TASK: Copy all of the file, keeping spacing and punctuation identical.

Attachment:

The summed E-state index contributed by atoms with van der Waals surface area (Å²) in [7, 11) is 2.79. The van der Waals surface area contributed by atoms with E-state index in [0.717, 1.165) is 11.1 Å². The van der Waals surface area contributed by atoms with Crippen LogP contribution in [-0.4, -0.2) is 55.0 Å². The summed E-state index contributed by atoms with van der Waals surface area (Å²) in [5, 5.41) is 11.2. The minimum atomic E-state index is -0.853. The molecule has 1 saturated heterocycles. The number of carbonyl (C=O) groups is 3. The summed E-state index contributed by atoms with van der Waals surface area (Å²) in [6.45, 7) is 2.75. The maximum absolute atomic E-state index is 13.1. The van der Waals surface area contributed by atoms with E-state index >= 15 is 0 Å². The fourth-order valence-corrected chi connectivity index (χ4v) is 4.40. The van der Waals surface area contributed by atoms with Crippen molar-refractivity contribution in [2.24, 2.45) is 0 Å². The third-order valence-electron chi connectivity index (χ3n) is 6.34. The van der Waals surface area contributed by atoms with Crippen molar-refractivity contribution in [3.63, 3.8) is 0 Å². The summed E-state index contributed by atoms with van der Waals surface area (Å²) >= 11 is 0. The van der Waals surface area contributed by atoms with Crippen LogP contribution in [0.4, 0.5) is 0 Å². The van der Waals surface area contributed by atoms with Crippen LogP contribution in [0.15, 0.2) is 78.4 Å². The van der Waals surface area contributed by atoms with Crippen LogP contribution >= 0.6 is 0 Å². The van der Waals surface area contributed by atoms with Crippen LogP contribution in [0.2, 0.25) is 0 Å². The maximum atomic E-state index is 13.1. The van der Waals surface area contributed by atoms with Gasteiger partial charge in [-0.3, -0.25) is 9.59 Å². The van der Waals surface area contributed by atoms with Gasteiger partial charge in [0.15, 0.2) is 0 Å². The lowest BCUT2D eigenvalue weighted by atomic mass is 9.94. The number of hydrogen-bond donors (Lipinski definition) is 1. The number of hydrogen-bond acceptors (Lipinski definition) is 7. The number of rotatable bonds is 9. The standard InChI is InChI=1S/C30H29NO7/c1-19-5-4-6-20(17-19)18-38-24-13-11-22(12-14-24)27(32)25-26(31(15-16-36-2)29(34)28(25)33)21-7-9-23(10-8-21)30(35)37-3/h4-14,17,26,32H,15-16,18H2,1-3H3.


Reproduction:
The summed E-state index contributed by atoms with van der Waals surface area (Å²) in [7, 11) is 2.79. The van der Waals surface area contributed by atoms with E-state index in [0.717, 1.165) is 11.1 Å². The van der Waals surface area contributed by atoms with Crippen LogP contribution in [-0.4, -0.2) is 55.0 Å². The summed E-state index contributed by atoms with van der Waals surface area (Å²) in [5, 5.41) is 11.2. The minimum atomic E-state index is -0.853. The molecule has 1 saturated heterocycles. The number of carbonyl (C=O) groups is 3. The summed E-state index contributed by atoms with van der Waals surface area (Å²) in [6.45, 7) is 2.75. The maximum absolute atomic E-state index is 13.1. The van der Waals surface area contributed by atoms with E-state index >= 15 is 0 Å². The fourth-order valence-corrected chi connectivity index (χ4v) is 4.40. The van der Waals surface area contributed by atoms with Crippen molar-refractivity contribution in [2.24, 2.45) is 0 Å². The third-order valence-electron chi connectivity index (χ3n) is 6.34. The van der Waals surface area contributed by atoms with Crippen molar-refractivity contribution in [3.63, 3.8) is 0 Å². The summed E-state index contributed by atoms with van der Waals surface area (Å²) >= 11 is 0. The van der Waals surface area contributed by atoms with Crippen LogP contribution in [0.4, 0.5) is 0 Å². The van der Waals surface area contributed by atoms with Crippen LogP contribution in [0.15, 0.2) is 78.4 Å². The van der Waals surface area contributed by atoms with Crippen LogP contribution >= 0.6 is 0 Å². The van der Waals surface area contributed by atoms with Crippen LogP contribution in [0.2, 0.25) is 0 Å². The maximum atomic E-state index is 13.1. The van der Waals surface area contributed by atoms with Gasteiger partial charge in [-0.3, -0.25) is 9.59 Å². The van der Waals surface area contributed by atoms with Gasteiger partial charge in [0.15, 0.2) is 0 Å². The lowest BCUT2D eigenvalue weighted by atomic mass is 9.94. The number of hydrogen-bond donors (Lipinski definition) is 1. The number of hydrogen-bond acceptors (Lipinski definition) is 7. The number of rotatable bonds is 9. The standard InChI is InChI=1S/C30H29NO7/c1-19-5-4-6-20(17-19)18-38-24-13-11-22(12-14-24)27(32)25-26(31(15-16-36-2)29(34)28(25)33)21-7-9-23(10-8-21)30(35)37-3/h4-14,17,26,32H,15-16,18H2,1-3H3.